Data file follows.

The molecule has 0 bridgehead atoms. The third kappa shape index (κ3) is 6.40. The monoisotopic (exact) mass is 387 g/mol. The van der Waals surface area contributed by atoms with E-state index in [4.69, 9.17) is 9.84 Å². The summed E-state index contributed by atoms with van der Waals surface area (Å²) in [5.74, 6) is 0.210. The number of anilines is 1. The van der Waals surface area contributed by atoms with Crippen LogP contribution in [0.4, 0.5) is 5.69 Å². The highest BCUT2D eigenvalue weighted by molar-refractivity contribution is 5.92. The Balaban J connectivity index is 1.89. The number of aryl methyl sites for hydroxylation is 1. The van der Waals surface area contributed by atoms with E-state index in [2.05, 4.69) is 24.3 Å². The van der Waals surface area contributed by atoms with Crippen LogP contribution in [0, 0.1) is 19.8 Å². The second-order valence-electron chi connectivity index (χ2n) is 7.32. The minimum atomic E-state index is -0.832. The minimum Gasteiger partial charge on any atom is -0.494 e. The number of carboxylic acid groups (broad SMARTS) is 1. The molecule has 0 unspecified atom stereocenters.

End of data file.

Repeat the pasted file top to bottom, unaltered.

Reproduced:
The molecule has 0 bridgehead atoms. The third kappa shape index (κ3) is 6.40. The monoisotopic (exact) mass is 387 g/mol. The van der Waals surface area contributed by atoms with E-state index in [4.69, 9.17) is 9.84 Å². The summed E-state index contributed by atoms with van der Waals surface area (Å²) in [5.74, 6) is 0.210. The number of anilines is 1. The van der Waals surface area contributed by atoms with Crippen LogP contribution in [0.4, 0.5) is 5.69 Å². The highest BCUT2D eigenvalue weighted by molar-refractivity contribution is 5.92. The Balaban J connectivity index is 1.89. The number of aryl methyl sites for hydroxylation is 1. The van der Waals surface area contributed by atoms with E-state index in [2.05, 4.69) is 24.3 Å². The van der Waals surface area contributed by atoms with Crippen LogP contribution in [0, 0.1) is 19.8 Å². The second-order valence-electron chi connectivity index (χ2n) is 7.32. The minimum atomic E-state index is -0.832. The minimum Gasteiger partial charge on any atom is -0.494 e. The number of carboxylic acid groups (broad SMARTS) is 1. The molecule has 0 unspecified atom stereocenters.